By Alexander Britell
Moving — or buying a home — on a very tiny island in the Caribbean isn’t always an easy proposition
Sometimes, the things that make a place exotic and beautiful — like remoteness — also make life more difficult, from higher costs on goods to a sometimes daily series of compromises.
But having a place to live on a very small island like this stirs the romantic in all of us, and it’s still the dream for most avid Caribbean travelers.
So here’s one place to think about: South Bimini.
While it’s got all of the elements of the perfect tiny island, it’s also just 50 miles from Miami, with daily ferry service and flights, a casino nearby, an international airport and a mix of locals, expats and weekend-goers that gives the place a particular kind of energy.
And yes, we mean South Bimini. Because Bimini is actually a small chain of islands, with the two populated ones North Bimini and South Bimini.
North Bimini is where the Hilton hotel is, the Resorts World Casino, the Big Game Club and the nightlife.
But over on South Bimini, you find a pristine, totally quiet, throwback island that’s the essence of laid-back Caribbean vibes.
“South Bimini is much quieter, laid back and authentic to the real feel of The Bahamas,” says Paige Waugh of the Bimini Sands, which is the place to go if you’re planning to buy on South Bimini.
Bimini Sands is a marina and residential community that includes 66 slips and a collection of condominium units right on the harbor or the beach.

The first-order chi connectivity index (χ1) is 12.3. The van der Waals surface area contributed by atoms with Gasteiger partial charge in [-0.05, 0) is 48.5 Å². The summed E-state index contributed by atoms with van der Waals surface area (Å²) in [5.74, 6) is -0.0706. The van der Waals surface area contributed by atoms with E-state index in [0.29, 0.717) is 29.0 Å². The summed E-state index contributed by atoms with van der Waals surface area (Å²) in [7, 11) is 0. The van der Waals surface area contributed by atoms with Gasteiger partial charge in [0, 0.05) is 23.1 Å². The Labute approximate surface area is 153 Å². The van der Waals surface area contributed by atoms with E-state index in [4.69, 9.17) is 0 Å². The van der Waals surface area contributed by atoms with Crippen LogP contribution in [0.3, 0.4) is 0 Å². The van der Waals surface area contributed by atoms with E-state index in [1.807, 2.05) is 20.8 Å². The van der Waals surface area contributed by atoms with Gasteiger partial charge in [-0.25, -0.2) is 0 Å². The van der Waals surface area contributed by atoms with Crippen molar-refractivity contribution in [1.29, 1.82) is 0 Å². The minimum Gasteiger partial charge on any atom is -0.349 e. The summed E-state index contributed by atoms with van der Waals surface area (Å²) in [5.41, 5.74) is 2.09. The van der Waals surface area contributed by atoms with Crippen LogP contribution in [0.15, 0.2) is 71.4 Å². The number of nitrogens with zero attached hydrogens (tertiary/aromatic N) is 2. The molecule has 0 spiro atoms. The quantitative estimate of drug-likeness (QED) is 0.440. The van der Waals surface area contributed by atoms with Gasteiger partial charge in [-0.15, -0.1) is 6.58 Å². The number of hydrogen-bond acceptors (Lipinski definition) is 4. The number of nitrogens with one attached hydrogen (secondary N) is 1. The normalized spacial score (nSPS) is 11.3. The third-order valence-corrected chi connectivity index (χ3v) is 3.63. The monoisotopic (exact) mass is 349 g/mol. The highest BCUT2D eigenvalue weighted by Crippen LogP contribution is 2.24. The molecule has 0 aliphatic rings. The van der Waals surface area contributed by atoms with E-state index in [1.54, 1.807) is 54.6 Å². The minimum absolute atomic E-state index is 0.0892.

But it’s that rare combination of proximity to the U.S. and little-island charm that makes South Bimini such an interesting proposition for a buyer, Waugh tells Caribbean Journal.
“You can have the best of both worlds with Bimini being conveniently located within 50 miles from the US; a 20 minute flight and/or two-hour boat ride,” Waugh says. “The fast pace, stressful lifestyle we live these days can be exhausting, unhealthy, and unproductive. Your body, mind, and spirit sometimes just needs a rest and Bimini gives me that rest and break I need and deserve.”
This tiny chain in The Bahamas has long been a magnet for adventurers and famous figures, from Ernest Hemingway, whose Islands in the Stream novel was set here, to Dr Martin Luther King, Jr. who made several trips to the island.
“My Grandfather always said that he felt time stood still in Bimini,” Waugh says.
Most have been drawn to Bimini’s remarkable marine environment, with some of the region’s clearest water, world-class bonefishing and a remarkably diverse eco-system.
The latter led to the creation decades ago of the Shark Research Lab, which performs cutting-edge research on sharks at its base in South Bimini.
What it also means is that there’s a funky, vibrant expat community, from SharkLab volunteers to a large number of Floridians who have built second homes here or bought at the Bimini Sands.
“There are a few others from the United States that came and never left,” Waugh says.
That sounds like a good idea.